Tag Archive | verse: misc: urban

Thimbleful Thursday: Parts and Points

“You, uh, really take trying out your product seriously, don’t you?”

The man was nervous. Sheen’s workshop did that, got people thinking about all the pieces coming to life, or about all the meat parts they still had.

That was, however, no excuse for rudeness.

“Mmm?” Sheen made like he didn’t know what the guy was talking about.  

“Your, uh, your arm?”

He’d actually said it.  Sheen marked a point in his favor.  

“This?” Sheen sent a thought through the wiring and detached his metal arm — mostly composites and ceramic, but “metal arm, meat arm” sounded cooler.  “Does this—” he waved the stump “—  look like something I did to myself?” Continue reading

Two Microfics/Tootfics From Last Night

I was feeling a bit meh last night, but I wanted to write *something*, so I took a couple prompts for toot fic – fic that fits in a 500-character toot on Mastodon. 

This is what I got.


The thing about a baby was, it was literally made of connections. Polly finished spinning wool from her friend’s sheep, twisting into it a strand of the feelings she had for her friend.

She wound the yarn into a ball with sororal affection and the big-sister feeling that never went away, then reached for the line that connected the mother & father to the baby.

Babies were born of connections. She knit the echo of those connections into a tiny sweater of protection & love.


To @DialMforMara‘s prompt: Knitting with Strands. 


“Damn.” The book hit the tile. “Fuck. Shit.” Amy’s arms went up. “This… fuck.”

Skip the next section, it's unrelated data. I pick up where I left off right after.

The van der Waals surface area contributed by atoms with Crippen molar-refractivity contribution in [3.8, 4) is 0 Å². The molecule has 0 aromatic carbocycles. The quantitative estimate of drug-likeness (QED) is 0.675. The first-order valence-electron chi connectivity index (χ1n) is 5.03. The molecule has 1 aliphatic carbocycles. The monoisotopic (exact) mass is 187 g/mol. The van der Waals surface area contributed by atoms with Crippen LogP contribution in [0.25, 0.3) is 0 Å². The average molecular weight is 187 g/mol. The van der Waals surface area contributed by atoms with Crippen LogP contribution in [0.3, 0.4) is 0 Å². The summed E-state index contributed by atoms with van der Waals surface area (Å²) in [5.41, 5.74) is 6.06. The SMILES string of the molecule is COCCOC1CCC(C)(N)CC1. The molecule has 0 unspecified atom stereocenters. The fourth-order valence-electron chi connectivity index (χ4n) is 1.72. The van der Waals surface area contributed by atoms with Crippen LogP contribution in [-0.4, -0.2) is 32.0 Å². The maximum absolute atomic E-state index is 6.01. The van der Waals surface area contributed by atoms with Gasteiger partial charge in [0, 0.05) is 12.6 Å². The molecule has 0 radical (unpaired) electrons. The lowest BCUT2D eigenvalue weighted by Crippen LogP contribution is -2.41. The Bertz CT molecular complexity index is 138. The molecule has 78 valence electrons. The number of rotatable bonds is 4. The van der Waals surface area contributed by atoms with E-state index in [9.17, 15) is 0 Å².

“Fuck,” Tod and Amy saw eye to eye for once. “We can – can not…” The word he had need for was too long. Every word was too long.

“Draw!” Amy went to work with a pen on the tile. “Pic-”

“Icon.” Tod did the same. “Icon.”

The 👿 was the 1st of its kind to be sent to hell with a 😀.


To @tomasino’s prompt

A grammatical demon has been summoned at Oxford and was let free accidentally by the lack of a third comma. It has already devoured all words longer than four letters.

January By the Numbers Ten: Busy bees buzzing brightly (fiction Piece)

January by the numbers continues (still a day off~)!
From [personal profile] clare_dragonfly‘s prompt “Busy bees buzzing brightly, bearing beauteous bouquets.;” a ficlet
“The hive’s alight tonight.” Oshen stared at the office building, bright with lights in the middle of the night. From their vantage point, three buildings over, the people moving around looked like ants — or maybe bees — insects anyway, buzzing around, bopping here and there in what looked like a random pattern. “Who do you think kicked it?”

“It doesn’t look that much like a hive,” Nensho complained. “I mean, okay, it’s sort of got that shape, but—”